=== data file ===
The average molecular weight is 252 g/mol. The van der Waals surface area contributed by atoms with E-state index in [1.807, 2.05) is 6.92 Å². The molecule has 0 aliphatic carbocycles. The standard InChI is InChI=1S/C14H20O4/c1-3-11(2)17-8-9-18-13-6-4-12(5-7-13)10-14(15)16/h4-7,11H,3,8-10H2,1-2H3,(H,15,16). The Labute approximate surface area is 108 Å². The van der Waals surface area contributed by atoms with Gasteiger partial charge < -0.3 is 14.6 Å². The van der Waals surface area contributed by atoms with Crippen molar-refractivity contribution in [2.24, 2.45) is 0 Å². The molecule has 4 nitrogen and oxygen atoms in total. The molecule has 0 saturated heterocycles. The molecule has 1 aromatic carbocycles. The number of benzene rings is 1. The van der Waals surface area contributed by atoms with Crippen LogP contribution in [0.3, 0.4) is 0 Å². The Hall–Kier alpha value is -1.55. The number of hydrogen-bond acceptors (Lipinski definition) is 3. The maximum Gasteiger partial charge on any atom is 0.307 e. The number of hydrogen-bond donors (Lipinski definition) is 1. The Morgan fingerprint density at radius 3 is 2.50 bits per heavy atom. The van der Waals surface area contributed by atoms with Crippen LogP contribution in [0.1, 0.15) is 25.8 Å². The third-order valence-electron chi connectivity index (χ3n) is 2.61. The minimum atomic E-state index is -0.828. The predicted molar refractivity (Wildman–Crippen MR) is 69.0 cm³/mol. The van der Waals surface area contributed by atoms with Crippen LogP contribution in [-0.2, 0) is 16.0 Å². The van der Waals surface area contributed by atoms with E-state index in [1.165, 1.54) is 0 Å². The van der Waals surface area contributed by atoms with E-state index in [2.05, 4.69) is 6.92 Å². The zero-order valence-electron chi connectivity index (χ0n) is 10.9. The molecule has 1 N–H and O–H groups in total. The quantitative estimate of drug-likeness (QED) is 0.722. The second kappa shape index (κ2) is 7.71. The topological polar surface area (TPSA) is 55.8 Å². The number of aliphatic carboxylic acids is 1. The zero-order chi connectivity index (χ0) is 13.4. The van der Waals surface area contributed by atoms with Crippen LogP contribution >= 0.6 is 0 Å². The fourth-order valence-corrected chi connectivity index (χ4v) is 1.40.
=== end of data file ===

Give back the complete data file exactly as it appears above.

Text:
The average molecular weight is 252 g/mol. The van der Waals surface area contributed by atoms with E-state index in [1.807, 2.05) is 6.92 Å². The molecule has 0 aliphatic carbocycles. The standard InChI is InChI=1S/C14H20O4/c1-3-11(2)17-8-9-18-13-6-4-12(5-7-13)10-14(15)16/h4-7,11H,3,8-10H2,1-2H3,(H,15,16). The Labute approximate surface area is 108 Å². The van der Waals surface area contributed by atoms with Gasteiger partial charge < -0.3 is 14.6 Å². The van der Waals surface area contributed by atoms with Crippen molar-refractivity contribution in [2.24, 2.45) is 0 Å². The molecule has 4 nitrogen and oxygen atoms in total. The molecule has 0 saturated heterocycles. The molecule has 1 aromatic carbocycles. The number of benzene rings is 1. The van der Waals surface area contributed by atoms with Crippen LogP contribution in [0.3, 0.4) is 0 Å². The Hall–Kier alpha value is -1.55. The number of hydrogen-bond acceptors (Lipinski definition) is 3. The maximum Gasteiger partial charge on any atom is 0.307 e. The number of hydrogen-bond donors (Lipinski definition) is 1. The Morgan fingerprint density at radius 3 is 2.50 bits per heavy atom. The van der Waals surface area contributed by atoms with Crippen LogP contribution in [0.1, 0.15) is 25.8 Å². The third-order valence-electron chi connectivity index (χ3n) is 2.61. The minimum atomic E-state index is -0.828. The predicted molar refractivity (Wildman–Crippen MR) is 69.0 cm³/mol. The van der Waals surface area contributed by atoms with Crippen LogP contribution in [-0.2, 0) is 16.0 Å². The van der Waals surface area contributed by atoms with E-state index in [1.165, 1.54) is 0 Å². The van der Waals surface area contributed by atoms with E-state index in [2.05, 4.69) is 6.92 Å². The zero-order valence-electron chi connectivity index (χ0n) is 10.9. The molecule has 1 N–H and O–H groups in total. The quantitative estimate of drug-likeness (QED) is 0.722. The second kappa shape index (κ2) is 7.71. The topological polar surface area (TPSA) is 55.8 Å². The number of aliphatic carboxylic acids is 1. The zero-order chi connectivity index (χ0) is 13.4. The van der Waals surface area contributed by atoms with Crippen LogP contribution >= 0.6 is 0 Å². The fourth-order valence-corrected chi connectivity index (χ4v) is 1.40.